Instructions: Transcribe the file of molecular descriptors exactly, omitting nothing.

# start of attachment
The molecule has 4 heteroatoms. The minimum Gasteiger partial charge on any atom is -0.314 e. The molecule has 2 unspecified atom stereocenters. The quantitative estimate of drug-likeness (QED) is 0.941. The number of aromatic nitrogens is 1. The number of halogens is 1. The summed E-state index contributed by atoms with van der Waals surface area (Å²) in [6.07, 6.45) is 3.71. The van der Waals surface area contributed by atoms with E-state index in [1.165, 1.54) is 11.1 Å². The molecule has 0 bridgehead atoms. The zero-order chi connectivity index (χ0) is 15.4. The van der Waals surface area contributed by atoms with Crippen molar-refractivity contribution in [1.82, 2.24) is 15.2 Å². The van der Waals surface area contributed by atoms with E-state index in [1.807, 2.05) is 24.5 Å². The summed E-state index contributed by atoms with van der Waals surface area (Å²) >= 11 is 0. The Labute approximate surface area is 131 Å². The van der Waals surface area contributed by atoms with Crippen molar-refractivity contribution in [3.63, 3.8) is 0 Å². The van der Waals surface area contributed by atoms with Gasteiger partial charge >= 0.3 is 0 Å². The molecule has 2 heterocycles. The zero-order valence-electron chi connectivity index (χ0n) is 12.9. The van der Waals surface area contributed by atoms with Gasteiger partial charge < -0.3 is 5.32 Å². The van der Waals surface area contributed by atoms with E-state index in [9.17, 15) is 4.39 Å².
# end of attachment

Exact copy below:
The molecule has 4 heteroatoms. The minimum Gasteiger partial charge on any atom is -0.314 e. The molecule has 2 unspecified atom stereocenters. The quantitative estimate of drug-likeness (QED) is 0.941. The number of aromatic nitrogens is 1. The number of halogens is 1. The summed E-state index contributed by atoms with van der Waals surface area (Å²) in [6.07, 6.45) is 3.71. The van der Waals surface area contributed by atoms with E-state index in [1.165, 1.54) is 11.1 Å². The molecule has 0 bridgehead atoms. The zero-order chi connectivity index (χ0) is 15.4. The van der Waals surface area contributed by atoms with Crippen molar-refractivity contribution in [1.82, 2.24) is 15.2 Å². The van der Waals surface area contributed by atoms with E-state index in [1.807, 2.05) is 24.5 Å². The summed E-state index contributed by atoms with van der Waals surface area (Å²) >= 11 is 0. The Labute approximate surface area is 131 Å². The van der Waals surface area contributed by atoms with Crippen molar-refractivity contribution in [3.63, 3.8) is 0 Å². The van der Waals surface area contributed by atoms with Gasteiger partial charge >= 0.3 is 0 Å². The molecule has 2 heterocycles. The zero-order valence-electron chi connectivity index (χ0n) is 12.9. The van der Waals surface area contributed by atoms with Gasteiger partial charge < -0.3 is 5.32 Å². The van der Waals surface area contributed by atoms with E-state index in [9.17, 15) is 4.39 Å².